And is it okay if I kiss your feet?
Today the Universe looked around, said “Fine. Enough with the rain, already.” and flipped the “Spring” switch. It was only two days ago I was crawling underneath my house in four (cold) inches of water trying to get a pump set up.
Really? Like, for real, really? I want to touch everything to verify it’s not fake.
This is a Hollywood-level staging of Spring, The Musical.
There is a dove cooing on top of my neighbors fence. Two Goldfinches are arguing over seed in her feeder, while the third perches on a nearby branch warbling it’s little heart out. I stand corrected. Make that “belting it’s little Broadway heart out”.
Our lilac bushes, which looked like a bunch of dead sticks yesterday, have tiny green leaves and huge stacks of blooms. At this rate, our roses should push out at least one flower by tomorrow, even though they have only a few inches of new growth.
At the barn, the wild marigolds and nasturtiums are blooming. Grass is so thick and broad-leaved each blade looks like a miniature corn stalk.
Insert Disney-esque, heart-clutching, joyful gasp.
There it is. The surest barn sign of spring.
The first fly.
It zigged and zagged drunkenly in the general area of the manure pile.
Riding was sensory overload: the sun! The smells! The sounds! The warmth! The breezes sifting through the horses manes and up my arms.
I thought about using the video camera on my phone, and posting the footage. Then I realized you wouldn’t believe it was real. (Not because I have no idea how to get video from cell to blog, that wouldn’t be the real reason.)
I’ll try to recreate:
I rode Hudson on the access road, bareback, on the buckle, while ponying Dinero. Both horses were lulled into extreme mellowness by the warmth. They ambled. (I’m telling you, it was like being in a Western.) The three of us were hypnotized by the sunlight, the clip-clopping rolling movement of walking, and bursts of glorious cheerful singing/chirping/tweeting from the bushes.
A small butterfly frittered in the air, and landed on Hudson’s mane. (See? You would have thought I photoshopped that.) It rested on the crest of his mane, opening and closing white wings. The horses, the butterfly, and I round a turn in the road and hear the sound of a large, Victorian fan snapping open. Four wild male turkeys are competing for the attention of a bevy of not-very-interested ladies. They rotated their fanned tails this way and that, puffed out their body feathers, scrunched their heads down into their puffy breasts, and rattled their stiff wing feathers, as they circled and danced, their heads turning purple, white and blue.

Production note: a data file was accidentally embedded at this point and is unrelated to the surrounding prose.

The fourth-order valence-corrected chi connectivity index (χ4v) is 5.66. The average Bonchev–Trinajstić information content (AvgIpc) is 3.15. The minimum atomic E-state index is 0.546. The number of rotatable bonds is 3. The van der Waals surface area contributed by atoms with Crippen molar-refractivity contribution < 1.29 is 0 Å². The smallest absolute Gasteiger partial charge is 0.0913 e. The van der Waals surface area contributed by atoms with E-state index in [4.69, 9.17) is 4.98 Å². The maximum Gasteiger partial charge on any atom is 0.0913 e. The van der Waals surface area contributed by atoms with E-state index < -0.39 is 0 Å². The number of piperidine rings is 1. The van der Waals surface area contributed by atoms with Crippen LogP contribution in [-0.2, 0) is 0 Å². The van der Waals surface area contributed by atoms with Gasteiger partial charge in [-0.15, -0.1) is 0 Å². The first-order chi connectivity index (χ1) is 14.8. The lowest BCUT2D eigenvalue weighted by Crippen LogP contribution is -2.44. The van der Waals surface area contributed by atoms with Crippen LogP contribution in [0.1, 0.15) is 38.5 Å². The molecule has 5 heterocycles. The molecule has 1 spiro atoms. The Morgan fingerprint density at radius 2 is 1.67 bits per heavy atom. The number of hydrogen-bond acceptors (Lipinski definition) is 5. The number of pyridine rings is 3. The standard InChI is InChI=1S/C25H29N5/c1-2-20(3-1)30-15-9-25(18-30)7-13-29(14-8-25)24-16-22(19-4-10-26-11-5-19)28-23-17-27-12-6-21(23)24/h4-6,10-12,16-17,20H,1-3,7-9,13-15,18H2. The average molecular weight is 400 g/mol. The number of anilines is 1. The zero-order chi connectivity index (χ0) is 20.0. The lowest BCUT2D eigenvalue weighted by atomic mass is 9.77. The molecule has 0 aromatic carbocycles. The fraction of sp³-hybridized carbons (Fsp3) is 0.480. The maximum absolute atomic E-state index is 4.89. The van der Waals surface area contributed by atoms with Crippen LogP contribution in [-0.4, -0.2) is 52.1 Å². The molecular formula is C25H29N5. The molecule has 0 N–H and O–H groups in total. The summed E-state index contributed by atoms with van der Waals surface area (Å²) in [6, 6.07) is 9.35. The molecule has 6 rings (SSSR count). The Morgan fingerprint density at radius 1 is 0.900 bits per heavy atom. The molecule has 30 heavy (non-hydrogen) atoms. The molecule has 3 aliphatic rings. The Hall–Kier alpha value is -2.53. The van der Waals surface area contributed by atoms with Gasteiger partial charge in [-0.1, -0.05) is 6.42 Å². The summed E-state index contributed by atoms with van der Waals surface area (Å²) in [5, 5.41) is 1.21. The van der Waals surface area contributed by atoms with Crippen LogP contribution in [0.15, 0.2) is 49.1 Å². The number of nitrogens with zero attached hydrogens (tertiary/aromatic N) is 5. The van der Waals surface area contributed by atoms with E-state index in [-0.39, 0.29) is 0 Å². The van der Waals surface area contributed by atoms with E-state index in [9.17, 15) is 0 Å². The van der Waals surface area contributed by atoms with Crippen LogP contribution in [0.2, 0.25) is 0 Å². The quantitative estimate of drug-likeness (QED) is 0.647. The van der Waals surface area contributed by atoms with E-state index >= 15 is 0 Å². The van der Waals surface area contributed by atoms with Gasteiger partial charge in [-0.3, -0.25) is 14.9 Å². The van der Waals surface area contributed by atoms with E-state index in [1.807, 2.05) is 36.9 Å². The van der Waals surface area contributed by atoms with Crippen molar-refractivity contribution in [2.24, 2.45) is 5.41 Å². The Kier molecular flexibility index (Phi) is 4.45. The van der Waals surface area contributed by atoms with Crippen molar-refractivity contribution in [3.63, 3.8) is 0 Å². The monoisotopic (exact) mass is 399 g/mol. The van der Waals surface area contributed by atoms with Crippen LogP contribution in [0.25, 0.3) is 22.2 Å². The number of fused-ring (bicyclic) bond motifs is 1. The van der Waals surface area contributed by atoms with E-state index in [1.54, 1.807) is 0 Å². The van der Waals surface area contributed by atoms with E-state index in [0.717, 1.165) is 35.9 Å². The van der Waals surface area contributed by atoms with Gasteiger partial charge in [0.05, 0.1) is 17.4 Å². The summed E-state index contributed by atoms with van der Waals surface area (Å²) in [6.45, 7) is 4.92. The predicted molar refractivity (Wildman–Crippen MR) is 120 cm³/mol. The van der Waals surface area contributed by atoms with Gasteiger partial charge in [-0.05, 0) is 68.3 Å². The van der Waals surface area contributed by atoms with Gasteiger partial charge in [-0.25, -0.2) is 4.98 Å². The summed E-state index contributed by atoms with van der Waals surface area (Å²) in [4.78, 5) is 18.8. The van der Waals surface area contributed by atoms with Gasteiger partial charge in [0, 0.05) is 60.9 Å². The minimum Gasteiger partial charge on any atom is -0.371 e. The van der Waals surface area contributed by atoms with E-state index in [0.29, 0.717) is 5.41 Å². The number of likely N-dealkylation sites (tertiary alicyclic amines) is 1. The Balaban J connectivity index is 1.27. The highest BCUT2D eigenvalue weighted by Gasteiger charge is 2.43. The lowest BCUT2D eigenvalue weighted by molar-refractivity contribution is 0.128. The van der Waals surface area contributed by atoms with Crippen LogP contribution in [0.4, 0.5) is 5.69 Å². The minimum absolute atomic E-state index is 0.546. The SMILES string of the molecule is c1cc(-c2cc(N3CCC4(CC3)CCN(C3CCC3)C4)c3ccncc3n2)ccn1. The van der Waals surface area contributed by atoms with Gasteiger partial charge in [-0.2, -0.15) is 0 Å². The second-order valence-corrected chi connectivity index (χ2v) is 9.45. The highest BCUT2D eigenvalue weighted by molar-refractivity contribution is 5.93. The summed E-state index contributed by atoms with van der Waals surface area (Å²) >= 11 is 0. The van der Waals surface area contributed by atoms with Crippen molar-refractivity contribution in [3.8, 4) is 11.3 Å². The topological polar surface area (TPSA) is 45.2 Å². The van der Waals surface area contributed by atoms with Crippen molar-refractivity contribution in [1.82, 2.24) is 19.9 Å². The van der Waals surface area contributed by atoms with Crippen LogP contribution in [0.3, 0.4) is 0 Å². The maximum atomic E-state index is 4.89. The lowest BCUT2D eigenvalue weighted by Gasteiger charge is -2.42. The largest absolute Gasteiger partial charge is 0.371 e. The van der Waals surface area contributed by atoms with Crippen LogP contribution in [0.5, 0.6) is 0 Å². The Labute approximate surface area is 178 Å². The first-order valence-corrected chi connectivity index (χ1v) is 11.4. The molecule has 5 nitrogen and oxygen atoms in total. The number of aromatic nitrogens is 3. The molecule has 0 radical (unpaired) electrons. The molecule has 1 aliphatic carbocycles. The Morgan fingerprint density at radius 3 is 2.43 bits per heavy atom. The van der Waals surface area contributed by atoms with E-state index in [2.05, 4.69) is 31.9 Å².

A chain saw choked and started up, startling no one. The turkeys were too far into their amorous advances to notice, and the boys were too blissed out to care: they turned their heads to the VRRRrrrr VRRrrrrrr VRRrrr sound, mentally shrugged, watched a few tall branches crash down the tree trunks, and turned their attention back to the road.
We push our way through the dancing turkeys, who barely register the 1100 lb creatures looming over them. A cow lows across the valley. On the hill, you can hear a week old colt’s hooves pound the earth as he squeals and races around his mom. A rooster crows, a sheep baa’s. The breeze brings a sharp menthol whiff of eucalyptus trees and sugary cherry blossoms.
A lawn mower starts up, and the emerald fragrance of fresh-cut grass hovers lower to the ground. We pass the arena: there is high-pitched chirping up in the rafters. The layers, levels, and dimensions of sound and smell and feel rush in and recede, giving way to new pockets of each. Changing in intensity.
The scent of dirt, manure, grass, wild pear blossoms, warm horse, leather, menthol and gasoline (chain saw?) mingle and separate as we move through different scent, sound, and temperature zones. Mud wasps appear. Bright yellow with dangling back legs. They too, seem dazed and unsure of which direction they should be headed. One crashes into Hudson’s forehead. For a split second Hudson freaks, then shakes his head violently, snorting angrily at the wasp. Interesting. Good to know he’s been stung before. Dinero moves up and peers around at Hudson’s face, looking for the problem, as if he could help.
I don’t think I’ve ever seen a horse do that.
Crows weave heavily across the sky. I look up at an unusual sound I rarely hear: a vulture is soaring on thermals nearby, and is adding its strange rusty notes to the rest of birdie joy bursting out of the trees and bushes.
I savor this. Vultures rarely make a sound while flying. I don’t think I’ve heard a vulture express happiness for 20 years. A memory to save. Happy vulture.
Vast expanses of green, blue, and white, with masses of yellow/orange and pink, shimmering through the heat waves drying up the earth.
All experienced through the clip-clopping lull of rolling side to side with Hudson’s hips, Dinero’s breath warm against my leg.
The reins are dropped on Hudson’s neck. In this moment, it feels like the three of us are in this together: all wanting to be exactly here, exactly now, exactly like this.